During season 3, Hero Pools had been a polarising feature that promised to deliver meta diversity on weekly and later bi-weekly cadence. However, coaches and players around the Overwatch League had advised that the feature had added too much additional pressure and volatility to their day-to-day, making it a challenging system to work.
With these changes, Hero Pools will still deliver frequent variety on top of the regular balance patches, which will hit after each tournament cycle. In effect, we can expect these changes to enact a meta switch every four to five weeks. Whether or not this is enough to reach the equilibrium of entertainment for the viewer base and workability for the Overwatch League’s professionals remains to be seen. In my opinion, the solution allows for highly entertaining meta sophistication towards the end of the competition peaking right during the tournament playoffs, allowing for a great viewership experience.
A juggling ineffable complexity
The number of variables the Overwatch League front office had to juggle when making these decisions is likely to be brain-breaking, and due to the uncertain nature of the world in 2021, the League has reserved itself the possibility to be flexible with potential changes across the season.
More than the incorporation of a plethora of variables, from COVID-19 related challenges, to market realities, to player and staff mental health, and just so much more, the intent that stands out is to listen to feedback provided by both the community and the professionals having to work in the system. As such, almost every change is recognisable as an answer to a common issue raised in past seasons. Just like in their change of demeanour towards content and social media interaction, the League has once again signalled that it’s more willing than ever to work with its community and its professionals and as a result, have created the most compelling and workable season format in its history. Add to that the upgrades teams have made across the league, and the following increase of competitiveness across the board and April 16 can’t come soon enough.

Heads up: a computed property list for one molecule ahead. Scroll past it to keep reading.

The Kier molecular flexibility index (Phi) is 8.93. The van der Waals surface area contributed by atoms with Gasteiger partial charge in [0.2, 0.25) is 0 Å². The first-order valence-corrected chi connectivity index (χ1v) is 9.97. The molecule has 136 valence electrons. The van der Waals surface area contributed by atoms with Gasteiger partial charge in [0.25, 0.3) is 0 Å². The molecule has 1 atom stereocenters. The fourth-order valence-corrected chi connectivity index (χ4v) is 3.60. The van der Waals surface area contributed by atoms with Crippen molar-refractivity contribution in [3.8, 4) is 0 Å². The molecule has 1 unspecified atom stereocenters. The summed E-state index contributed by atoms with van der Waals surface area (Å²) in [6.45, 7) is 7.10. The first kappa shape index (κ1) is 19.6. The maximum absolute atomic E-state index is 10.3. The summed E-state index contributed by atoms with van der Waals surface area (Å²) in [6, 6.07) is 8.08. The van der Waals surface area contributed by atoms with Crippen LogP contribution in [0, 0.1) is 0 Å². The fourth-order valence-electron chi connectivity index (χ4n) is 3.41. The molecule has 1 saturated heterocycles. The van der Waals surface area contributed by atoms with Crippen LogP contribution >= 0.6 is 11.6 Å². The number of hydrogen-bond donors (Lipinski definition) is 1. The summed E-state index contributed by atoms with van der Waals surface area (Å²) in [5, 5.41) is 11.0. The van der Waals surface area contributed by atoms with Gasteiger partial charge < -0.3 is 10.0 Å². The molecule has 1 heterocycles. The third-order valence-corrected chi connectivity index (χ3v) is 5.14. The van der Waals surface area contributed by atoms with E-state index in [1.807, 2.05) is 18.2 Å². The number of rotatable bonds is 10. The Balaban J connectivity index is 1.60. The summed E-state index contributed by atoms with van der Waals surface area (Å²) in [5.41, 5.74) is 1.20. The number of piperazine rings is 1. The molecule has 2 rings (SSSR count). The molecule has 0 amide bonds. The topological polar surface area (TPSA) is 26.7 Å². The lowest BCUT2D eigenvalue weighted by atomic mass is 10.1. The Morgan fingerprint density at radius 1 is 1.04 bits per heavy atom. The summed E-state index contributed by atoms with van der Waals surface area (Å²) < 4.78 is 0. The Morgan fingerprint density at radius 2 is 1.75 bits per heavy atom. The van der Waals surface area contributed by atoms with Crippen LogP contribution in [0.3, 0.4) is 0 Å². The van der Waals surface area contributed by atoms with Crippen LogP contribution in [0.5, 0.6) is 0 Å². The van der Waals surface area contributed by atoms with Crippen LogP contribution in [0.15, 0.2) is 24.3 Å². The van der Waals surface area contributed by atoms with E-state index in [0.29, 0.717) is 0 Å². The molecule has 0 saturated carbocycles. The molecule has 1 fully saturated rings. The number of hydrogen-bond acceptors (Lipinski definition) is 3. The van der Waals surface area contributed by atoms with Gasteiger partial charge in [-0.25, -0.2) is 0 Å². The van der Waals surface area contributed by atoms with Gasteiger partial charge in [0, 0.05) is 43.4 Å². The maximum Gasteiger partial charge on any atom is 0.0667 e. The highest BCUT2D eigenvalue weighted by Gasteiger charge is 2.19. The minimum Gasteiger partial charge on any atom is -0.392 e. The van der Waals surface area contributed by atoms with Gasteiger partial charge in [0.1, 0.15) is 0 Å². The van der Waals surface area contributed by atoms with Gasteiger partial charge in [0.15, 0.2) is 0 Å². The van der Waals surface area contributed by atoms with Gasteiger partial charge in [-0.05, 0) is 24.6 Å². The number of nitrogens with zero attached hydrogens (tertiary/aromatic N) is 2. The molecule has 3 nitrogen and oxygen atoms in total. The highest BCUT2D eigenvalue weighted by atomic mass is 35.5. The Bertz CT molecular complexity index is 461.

Images via Blizzard Entertainment